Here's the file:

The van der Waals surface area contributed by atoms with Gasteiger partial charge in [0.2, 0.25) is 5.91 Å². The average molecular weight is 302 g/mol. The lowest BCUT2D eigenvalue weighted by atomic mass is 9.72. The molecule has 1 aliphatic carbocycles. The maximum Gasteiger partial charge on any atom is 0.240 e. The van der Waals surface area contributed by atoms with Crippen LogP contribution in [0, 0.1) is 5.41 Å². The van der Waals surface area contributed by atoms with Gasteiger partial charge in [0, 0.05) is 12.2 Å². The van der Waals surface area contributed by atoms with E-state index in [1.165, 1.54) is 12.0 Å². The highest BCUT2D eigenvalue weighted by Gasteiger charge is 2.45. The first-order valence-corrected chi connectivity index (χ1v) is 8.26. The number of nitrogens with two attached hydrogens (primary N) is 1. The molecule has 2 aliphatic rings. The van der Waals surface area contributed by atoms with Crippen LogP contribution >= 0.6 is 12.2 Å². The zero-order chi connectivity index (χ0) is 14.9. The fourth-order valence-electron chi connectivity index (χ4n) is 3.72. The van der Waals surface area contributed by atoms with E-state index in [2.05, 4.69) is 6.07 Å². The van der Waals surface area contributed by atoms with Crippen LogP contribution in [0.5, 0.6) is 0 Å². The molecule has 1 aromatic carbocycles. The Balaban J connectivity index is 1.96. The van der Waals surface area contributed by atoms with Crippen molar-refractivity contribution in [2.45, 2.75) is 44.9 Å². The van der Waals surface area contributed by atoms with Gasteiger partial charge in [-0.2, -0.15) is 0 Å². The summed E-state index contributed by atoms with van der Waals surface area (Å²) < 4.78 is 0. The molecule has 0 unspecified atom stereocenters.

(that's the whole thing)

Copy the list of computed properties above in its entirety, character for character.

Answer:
The van der Waals surface area contributed by atoms with Gasteiger partial charge in [0.2, 0.25) is 5.91 Å². The average molecular weight is 302 g/mol. The lowest BCUT2D eigenvalue weighted by atomic mass is 9.72. The molecule has 1 aliphatic carbocycles. The maximum Gasteiger partial charge on any atom is 0.240 e. The van der Waals surface area contributed by atoms with Crippen LogP contribution in [0, 0.1) is 5.41 Å². The van der Waals surface area contributed by atoms with Gasteiger partial charge in [0, 0.05) is 12.2 Å². The van der Waals surface area contributed by atoms with E-state index in [1.165, 1.54) is 12.0 Å². The highest BCUT2D eigenvalue weighted by Gasteiger charge is 2.45. The first-order valence-corrected chi connectivity index (χ1v) is 8.26. The number of nitrogens with two attached hydrogens (primary N) is 1. The molecule has 2 aliphatic rings. The van der Waals surface area contributed by atoms with Crippen LogP contribution >= 0.6 is 12.2 Å². The zero-order chi connectivity index (χ0) is 14.9. The fourth-order valence-electron chi connectivity index (χ4n) is 3.72. The van der Waals surface area contributed by atoms with E-state index in [2.05, 4.69) is 6.07 Å². The van der Waals surface area contributed by atoms with Crippen LogP contribution in [0.5, 0.6) is 0 Å². The molecule has 1 aromatic carbocycles. The Balaban J connectivity index is 1.96. The van der Waals surface area contributed by atoms with Crippen molar-refractivity contribution in [2.45, 2.75) is 44.9 Å². The van der Waals surface area contributed by atoms with Gasteiger partial charge in [-0.2, -0.15) is 0 Å². The summed E-state index contributed by atoms with van der Waals surface area (Å²) < 4.78 is 0. The molecule has 0 unspecified atom stereocenters.